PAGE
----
The Magicians and Mrs Quent – Galen Beckett
Bantam Spectra, 2008
In the city of Invarel, amongst the society of the wealthy and well-connected, the study of magick has recently returned to fashion, but there are many who disbelieve it still exists, if ever it did. Ivy Lockwood, however, knows better. It was the study of magick that robbed her father of his wits and left him like a bewildered child, dependant on his wife and daughters to care for and protect him. When tragedy strikes the Lockwoods and the safety of her family is threatened, Ivy sets out alone to seek out help from the mysterious Mr Quent – but the stakes are even higher than she imagines. Magick is very real, and disbelief is no protection from its power…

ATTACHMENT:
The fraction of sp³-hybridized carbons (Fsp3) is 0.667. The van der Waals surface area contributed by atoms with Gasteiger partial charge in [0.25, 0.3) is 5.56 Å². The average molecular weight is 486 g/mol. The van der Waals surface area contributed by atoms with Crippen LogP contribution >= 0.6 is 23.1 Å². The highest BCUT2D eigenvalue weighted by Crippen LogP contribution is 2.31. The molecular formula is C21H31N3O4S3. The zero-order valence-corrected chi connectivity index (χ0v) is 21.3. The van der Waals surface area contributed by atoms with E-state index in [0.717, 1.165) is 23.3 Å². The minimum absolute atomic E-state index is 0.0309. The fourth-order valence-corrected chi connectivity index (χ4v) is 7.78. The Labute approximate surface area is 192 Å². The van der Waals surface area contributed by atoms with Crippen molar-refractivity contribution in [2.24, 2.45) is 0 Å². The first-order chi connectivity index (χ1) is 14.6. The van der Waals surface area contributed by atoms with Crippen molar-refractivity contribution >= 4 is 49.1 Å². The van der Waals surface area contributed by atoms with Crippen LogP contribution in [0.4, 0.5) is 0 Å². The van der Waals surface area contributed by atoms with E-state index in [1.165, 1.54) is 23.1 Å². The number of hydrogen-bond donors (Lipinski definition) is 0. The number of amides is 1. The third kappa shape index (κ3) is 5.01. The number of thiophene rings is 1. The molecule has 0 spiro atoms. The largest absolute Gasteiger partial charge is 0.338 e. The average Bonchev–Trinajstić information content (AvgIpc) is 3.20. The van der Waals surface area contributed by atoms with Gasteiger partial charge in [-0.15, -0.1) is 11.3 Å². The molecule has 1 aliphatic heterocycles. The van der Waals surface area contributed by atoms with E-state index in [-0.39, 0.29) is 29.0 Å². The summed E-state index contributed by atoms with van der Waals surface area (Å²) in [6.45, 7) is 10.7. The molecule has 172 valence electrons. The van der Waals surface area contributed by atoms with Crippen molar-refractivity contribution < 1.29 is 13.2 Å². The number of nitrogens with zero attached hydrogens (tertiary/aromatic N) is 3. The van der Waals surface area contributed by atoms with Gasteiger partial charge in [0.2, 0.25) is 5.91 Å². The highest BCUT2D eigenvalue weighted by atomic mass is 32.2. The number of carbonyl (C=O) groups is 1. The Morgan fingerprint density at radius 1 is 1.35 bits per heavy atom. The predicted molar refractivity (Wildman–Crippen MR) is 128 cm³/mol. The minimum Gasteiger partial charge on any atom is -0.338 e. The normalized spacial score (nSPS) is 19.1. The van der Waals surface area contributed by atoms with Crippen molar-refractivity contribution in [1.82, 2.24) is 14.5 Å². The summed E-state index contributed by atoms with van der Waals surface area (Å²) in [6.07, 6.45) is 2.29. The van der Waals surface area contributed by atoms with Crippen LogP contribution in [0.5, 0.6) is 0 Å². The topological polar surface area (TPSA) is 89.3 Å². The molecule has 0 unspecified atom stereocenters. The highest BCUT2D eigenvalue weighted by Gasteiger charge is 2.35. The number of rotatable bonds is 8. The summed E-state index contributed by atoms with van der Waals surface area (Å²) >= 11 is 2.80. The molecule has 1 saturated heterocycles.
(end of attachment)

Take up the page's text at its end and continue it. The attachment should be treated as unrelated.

The Magicians and Mrs Quent is a fantasy that feels intended as a homage to Jane Austen and Charlotte Bronte, though that frequently goes over the top and veers into caricature. Ivy is easy enough to like, even if her world view is firmly and occasionally irritatingly shaped by her era and class; her co-protagonists Rafferdy and Eldyn are reasonably well rounded characters who grow over the course of the book, but the rest of the characters, particularly the women, are consigned to the background and suppressed by disappointing stereotypes. As a story it is a light (at almost 500 pages, I don’t mean short) read that continues with The House on Durrow Street.